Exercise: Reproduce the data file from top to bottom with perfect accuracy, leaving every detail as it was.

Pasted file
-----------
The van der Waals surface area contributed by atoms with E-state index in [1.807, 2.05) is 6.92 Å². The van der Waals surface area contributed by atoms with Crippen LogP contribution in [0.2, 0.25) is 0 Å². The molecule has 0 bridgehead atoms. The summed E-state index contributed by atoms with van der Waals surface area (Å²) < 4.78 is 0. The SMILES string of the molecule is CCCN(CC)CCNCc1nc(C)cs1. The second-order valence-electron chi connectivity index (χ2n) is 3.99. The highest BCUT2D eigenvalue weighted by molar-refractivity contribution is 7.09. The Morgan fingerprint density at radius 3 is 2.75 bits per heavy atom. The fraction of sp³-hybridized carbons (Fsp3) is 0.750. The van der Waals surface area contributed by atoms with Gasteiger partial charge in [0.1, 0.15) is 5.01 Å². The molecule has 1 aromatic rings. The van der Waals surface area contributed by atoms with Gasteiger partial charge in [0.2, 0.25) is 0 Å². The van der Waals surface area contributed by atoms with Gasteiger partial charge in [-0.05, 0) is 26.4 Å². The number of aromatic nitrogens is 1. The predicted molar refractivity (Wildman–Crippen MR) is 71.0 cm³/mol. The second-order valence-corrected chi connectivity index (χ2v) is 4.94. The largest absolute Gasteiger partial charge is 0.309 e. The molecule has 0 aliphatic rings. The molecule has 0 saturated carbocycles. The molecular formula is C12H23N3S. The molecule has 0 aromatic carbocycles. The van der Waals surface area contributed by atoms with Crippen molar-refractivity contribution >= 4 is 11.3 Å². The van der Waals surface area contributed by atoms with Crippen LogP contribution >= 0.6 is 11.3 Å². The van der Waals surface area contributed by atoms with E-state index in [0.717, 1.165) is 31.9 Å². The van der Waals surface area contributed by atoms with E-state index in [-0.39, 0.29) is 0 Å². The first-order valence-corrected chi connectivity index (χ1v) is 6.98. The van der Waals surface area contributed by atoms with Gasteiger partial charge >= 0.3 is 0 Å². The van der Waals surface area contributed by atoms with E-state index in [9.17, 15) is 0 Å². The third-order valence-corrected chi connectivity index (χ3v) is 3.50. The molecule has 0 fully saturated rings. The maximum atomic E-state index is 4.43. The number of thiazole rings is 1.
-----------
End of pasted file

The van der Waals surface area contributed by atoms with E-state index in [1.807, 2.05) is 6.92 Å². The van der Waals surface area contributed by atoms with Crippen LogP contribution in [0.2, 0.25) is 0 Å². The molecule has 0 bridgehead atoms. The summed E-state index contributed by atoms with van der Waals surface area (Å²) < 4.78 is 0. The SMILES string of the molecule is CCCN(CC)CCNCc1nc(C)cs1. The second-order valence-electron chi connectivity index (χ2n) is 3.99. The highest BCUT2D eigenvalue weighted by molar-refractivity contribution is 7.09. The Morgan fingerprint density at radius 3 is 2.75 bits per heavy atom. The fraction of sp³-hybridized carbons (Fsp3) is 0.750. The van der Waals surface area contributed by atoms with Gasteiger partial charge in [0.1, 0.15) is 5.01 Å². The molecule has 1 aromatic rings. The van der Waals surface area contributed by atoms with Gasteiger partial charge in [0.2, 0.25) is 0 Å². The van der Waals surface area contributed by atoms with Gasteiger partial charge in [-0.05, 0) is 26.4 Å². The number of aromatic nitrogens is 1. The predicted molar refractivity (Wildman–Crippen MR) is 71.0 cm³/mol. The second-order valence-corrected chi connectivity index (χ2v) is 4.94. The largest absolute Gasteiger partial charge is 0.309 e. The molecule has 0 aliphatic rings. The molecule has 0 saturated carbocycles. The molecular formula is C12H23N3S. The molecule has 0 aromatic carbocycles. The van der Waals surface area contributed by atoms with Crippen molar-refractivity contribution >= 4 is 11.3 Å². The van der Waals surface area contributed by atoms with Crippen LogP contribution >= 0.6 is 11.3 Å². The van der Waals surface area contributed by atoms with E-state index in [0.717, 1.165) is 31.9 Å². The van der Waals surface area contributed by atoms with E-state index in [-0.39, 0.29) is 0 Å². The first-order valence-corrected chi connectivity index (χ1v) is 6.98. The van der Waals surface area contributed by atoms with Gasteiger partial charge >= 0.3 is 0 Å². The van der Waals surface area contributed by atoms with E-state index in [9.17, 15) is 0 Å². The third-order valence-corrected chi connectivity index (χ3v) is 3.50. The molecule has 0 fully saturated rings. The maximum atomic E-state index is 4.43. The number of thiazole rings is 1.